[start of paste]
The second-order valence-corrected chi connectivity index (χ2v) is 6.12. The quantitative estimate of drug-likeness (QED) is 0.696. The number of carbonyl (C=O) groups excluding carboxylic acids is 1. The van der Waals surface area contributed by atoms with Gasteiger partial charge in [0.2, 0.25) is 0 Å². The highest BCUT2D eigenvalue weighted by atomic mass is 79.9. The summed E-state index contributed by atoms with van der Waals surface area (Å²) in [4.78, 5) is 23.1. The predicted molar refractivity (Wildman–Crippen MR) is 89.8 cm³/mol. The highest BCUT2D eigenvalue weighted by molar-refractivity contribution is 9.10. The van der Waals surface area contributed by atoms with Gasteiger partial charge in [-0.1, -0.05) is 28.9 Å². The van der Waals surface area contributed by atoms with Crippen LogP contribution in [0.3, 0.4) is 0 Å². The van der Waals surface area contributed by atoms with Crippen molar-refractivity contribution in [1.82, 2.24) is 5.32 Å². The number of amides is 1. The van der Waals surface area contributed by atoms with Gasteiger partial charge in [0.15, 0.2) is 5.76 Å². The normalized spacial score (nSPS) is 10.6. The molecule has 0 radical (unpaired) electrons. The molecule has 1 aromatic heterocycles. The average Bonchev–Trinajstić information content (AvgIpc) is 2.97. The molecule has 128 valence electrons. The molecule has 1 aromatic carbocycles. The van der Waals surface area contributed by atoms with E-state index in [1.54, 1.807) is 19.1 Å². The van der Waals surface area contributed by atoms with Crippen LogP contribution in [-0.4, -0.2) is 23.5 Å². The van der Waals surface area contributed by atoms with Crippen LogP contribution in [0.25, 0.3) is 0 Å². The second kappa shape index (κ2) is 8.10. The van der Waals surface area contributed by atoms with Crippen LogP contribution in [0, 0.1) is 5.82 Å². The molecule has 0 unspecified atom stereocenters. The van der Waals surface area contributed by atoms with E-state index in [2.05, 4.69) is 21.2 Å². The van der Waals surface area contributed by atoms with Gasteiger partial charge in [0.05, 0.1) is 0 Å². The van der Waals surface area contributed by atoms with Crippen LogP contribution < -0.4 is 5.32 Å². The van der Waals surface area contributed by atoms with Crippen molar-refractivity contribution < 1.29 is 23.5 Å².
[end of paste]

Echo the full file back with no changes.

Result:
The second-order valence-corrected chi connectivity index (χ2v) is 6.12. The quantitative estimate of drug-likeness (QED) is 0.696. The number of carbonyl (C=O) groups excluding carboxylic acids is 1. The van der Waals surface area contributed by atoms with Gasteiger partial charge in [0.2, 0.25) is 0 Å². The highest BCUT2D eigenvalue weighted by atomic mass is 79.9. The summed E-state index contributed by atoms with van der Waals surface area (Å²) in [4.78, 5) is 23.1. The predicted molar refractivity (Wildman–Crippen MR) is 89.8 cm³/mol. The highest BCUT2D eigenvalue weighted by molar-refractivity contribution is 9.10. The van der Waals surface area contributed by atoms with Gasteiger partial charge in [-0.1, -0.05) is 28.9 Å². The van der Waals surface area contributed by atoms with Crippen LogP contribution in [0.3, 0.4) is 0 Å². The van der Waals surface area contributed by atoms with Crippen molar-refractivity contribution in [1.82, 2.24) is 5.32 Å². The number of amides is 1. The van der Waals surface area contributed by atoms with Gasteiger partial charge in [0.15, 0.2) is 5.76 Å². The normalized spacial score (nSPS) is 10.6. The molecule has 0 radical (unpaired) electrons. The molecule has 1 aromatic heterocycles. The average Bonchev–Trinajstić information content (AvgIpc) is 2.97. The molecule has 128 valence electrons. The molecule has 1 aromatic carbocycles. The van der Waals surface area contributed by atoms with E-state index in [1.54, 1.807) is 19.1 Å². The van der Waals surface area contributed by atoms with Crippen LogP contribution in [-0.4, -0.2) is 23.5 Å². The van der Waals surface area contributed by atoms with Crippen LogP contribution in [0.25, 0.3) is 0 Å². The second kappa shape index (κ2) is 8.10. The van der Waals surface area contributed by atoms with Crippen LogP contribution in [0, 0.1) is 5.82 Å². The molecule has 0 unspecified atom stereocenters. The van der Waals surface area contributed by atoms with E-state index in [2.05, 4.69) is 21.2 Å². The van der Waals surface area contributed by atoms with Gasteiger partial charge in [0.05, 0.1) is 0 Å². The van der Waals surface area contributed by atoms with Crippen LogP contribution < -0.4 is 5.32 Å². The van der Waals surface area contributed by atoms with Crippen molar-refractivity contribution < 1.29 is 23.5 Å².